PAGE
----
In an alternate embodiment, shown in FIG. 7, one follower vehicle 701 re-transmits the GPS coordinates received from leader vehicle 101 in the manner of a repeater. This will allow others follower vehicles 702, which may be out of range or otherwise unable to receive the GPS coordinates transmitted by leader vehicle 101, to follow course 104 as well.
In FIG. 8 is shown a flowchart of a method 800 for remotely controlling a plurality of self-propelled vehicles according to another embodiment of the invention. The process of ordering the vehicles is presented in a tabular format in the interest of compact, concise presentation. The tabular format in which the ordering process is described is a shorthand representation of an ordering process that will be familiar to, for example, mathematicians and software engineers. However, whether or not one practicing the method uses such a tabular format, or even consciously assigns any index, counter, delimiter, or place holder to the various elements of the method described in the accompanying figures, is not critical to the practice of the method.
In step 801 one of a plurality of vehicles is assigned to be a leader vehicle. In step 802 at least one of the plurality of vehicles that is not the leader vehicle is assigned to be a follower vehicle. In step 803 the leader vehicle is driven over a course. In step 804 the leader vehicle substantially traverses a first waypoint. In step 805 a first set of GPS coordinates are determined for the first waypoint. In step 806 the first set of GPS coordinates are broadcast to the follower vehicle. In step 807 the follower vehicle receives the first set of GPS coordinates. In step 808 the follower vehicle determines a second set of GPS coordinates, coincident with the current position of the follower vehicle. In step 809 the follower vehicle is guided from the second set of GPS coordinates to the first set of GPS coordinates.
In FIG. 9 is shown a further embodiment 900. In step 901, following step 807, the first set of GPS coordinates is re-transmitted by the follower vehicle to other follower vehicles.
In FIG. 10 is shown a further embodiment 1000. In step 1001, following step 809, the presence of an object is sensed in front of the follower vehicles. In step 1002 the follower vehicle stops before hitting the object. In a preferred embodiment, the follower vehicle avoids the object.
In FIG. 11 is shown a further embodiment 1100. In step 1101, following step 809, the leader vehicle is driven substantially over a second waypoint at a predetermined distance from the first waypoint. In step 1102, a third set of GPS coordinates, of said second waypoint, is determined by the leader vehicle. In step 1103 the third set of GPS coordinates is broadcast to the follower vehicle. In step 1104 the third set of GPS coordinates is received by the follower vehicle. In step 1105 a fourth set of GPS coordinates, coincident with a position of the follower vehicle, is determined by the follower vehicle. In step 1106 the follower vehicle is guided from the fourth set of GPS coordinates to the third set of GPS coordinates.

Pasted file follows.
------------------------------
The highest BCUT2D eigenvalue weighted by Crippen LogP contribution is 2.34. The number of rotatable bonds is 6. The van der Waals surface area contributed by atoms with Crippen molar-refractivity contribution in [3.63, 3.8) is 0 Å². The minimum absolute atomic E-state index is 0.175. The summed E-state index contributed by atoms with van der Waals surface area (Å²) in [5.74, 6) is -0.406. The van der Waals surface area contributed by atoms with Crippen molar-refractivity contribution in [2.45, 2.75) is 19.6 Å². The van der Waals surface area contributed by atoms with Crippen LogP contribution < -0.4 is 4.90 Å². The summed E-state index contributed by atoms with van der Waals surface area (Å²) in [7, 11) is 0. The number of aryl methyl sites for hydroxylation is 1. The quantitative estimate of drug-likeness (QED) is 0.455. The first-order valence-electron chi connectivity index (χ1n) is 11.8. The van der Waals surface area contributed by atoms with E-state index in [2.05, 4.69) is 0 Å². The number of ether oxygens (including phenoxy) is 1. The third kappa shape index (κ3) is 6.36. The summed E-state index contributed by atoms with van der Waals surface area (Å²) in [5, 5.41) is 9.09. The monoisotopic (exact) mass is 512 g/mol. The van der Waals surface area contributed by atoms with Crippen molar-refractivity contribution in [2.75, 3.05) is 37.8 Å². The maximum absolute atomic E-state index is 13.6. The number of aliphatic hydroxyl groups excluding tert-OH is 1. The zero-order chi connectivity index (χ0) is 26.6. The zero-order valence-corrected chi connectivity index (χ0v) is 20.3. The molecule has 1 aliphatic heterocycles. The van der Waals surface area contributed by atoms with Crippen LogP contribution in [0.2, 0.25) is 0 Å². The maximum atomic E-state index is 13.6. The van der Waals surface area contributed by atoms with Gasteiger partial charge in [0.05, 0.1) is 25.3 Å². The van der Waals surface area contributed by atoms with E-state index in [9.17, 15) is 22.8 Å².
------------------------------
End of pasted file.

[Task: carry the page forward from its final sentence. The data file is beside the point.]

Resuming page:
In addition to following the trail (i.e., set of waypoints) broadcast by the leading vehicle, each following vehicle receives time-stamp data from the immediately preceding vehicle. The time-stamp data is used by the vehicle to control its propulsion and braking systems to maintain a predetermined distance behind the immediately leading vehicle. The predetermined distance may vary as a function of vehicle speed.
During initial convoy configuration, each vehicle receives information identifying the lead (i.e., manually driven) vehicle, and uses the received waypoints from the lead vehicle for path navigation. Each vehicle also receives information identifying the immediately leading and immediately following vehicles. The immediately leading vehicle's time-stamp waypoints are used to maintain the predetermined distance, and the vehicle sends its own time-stamped waypoints to the immediately following vehicle for that vehicle to use in maintaining the predetermined distance from its immediate leader.
The initial configuration procedure can be implemented simply according to the order of the vehicles' initial positions as parked on a road. Vehicles may be dropped off or added to the convoy along the route and the configuration updated simply by making the omitted vehicle's immediate leader the new immediate leader of the omitted vehicle's immediate follower. Further, the above could be implemented with each vehicle knowing only its immediate follower and being required to transmit the overall leader's waypoints as well as its own time-stamp waypoints to its immediate follower.
While the invention has been described in detail above, the invention is not intended to be limited to the specific embodiments as described. It is evident that those skilled in the art may now make numerous uses and modifications of and departures from the specific embodiments described herein without departing from the inventive concepts.
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|U.S. Classification||701/2, 701/23, 701/96, 340/903, 180/168, 701/24|
|Cooperative Classification||G05D2201/0212, G05D1/0278, G05D1/0295, G05D2201/0213|
|European Classification||G05D1/02E16B, G05D1/02E20F4|
|Aug 28, 2001||AS||Assignment|
Owner name: ITT MANUFACTURING ENTERPRISES, INC., DELAWARE
Free format text: ASSIGNMENT OF ASSIGNORS INTEREST;ASSIGNORS:FARWELL, MARK L.;CALDWELL, DOUGLAS E.;REEL/FRAME:012130/0487
Effective date: 20010827
|Apr 30, 2007||FPAY||Fee payment|
Year of fee payment: 4
|Apr 28, 2011||FPAY||Fee payment|
Year of fee payment: 8
|Jan 24, 2012||AS||Assignment|
Owner name: EXELIS INC., VIRGINIA
Free format text: ASSIGNMENT OF ASSIGNORS INTEREST;ASSIGNOR:ITT MANUFACTURING ENTERPRISES LLC (FORMERLY KNOWN AS ITT MANUFACTURING ENTERPRISES, INC.);REEL/FRAME:027584/0181
Effective date: 20111221
|Jun 5, 2015||REMI||Maintenance fee reminder mailed|
|Oct 28, 2015||LAPS||Lapse for failure to pay maintenance fees|
|Dec 15, 2015||FP||Expired due to failure to pay maintenance fee|
Effective date: 20151028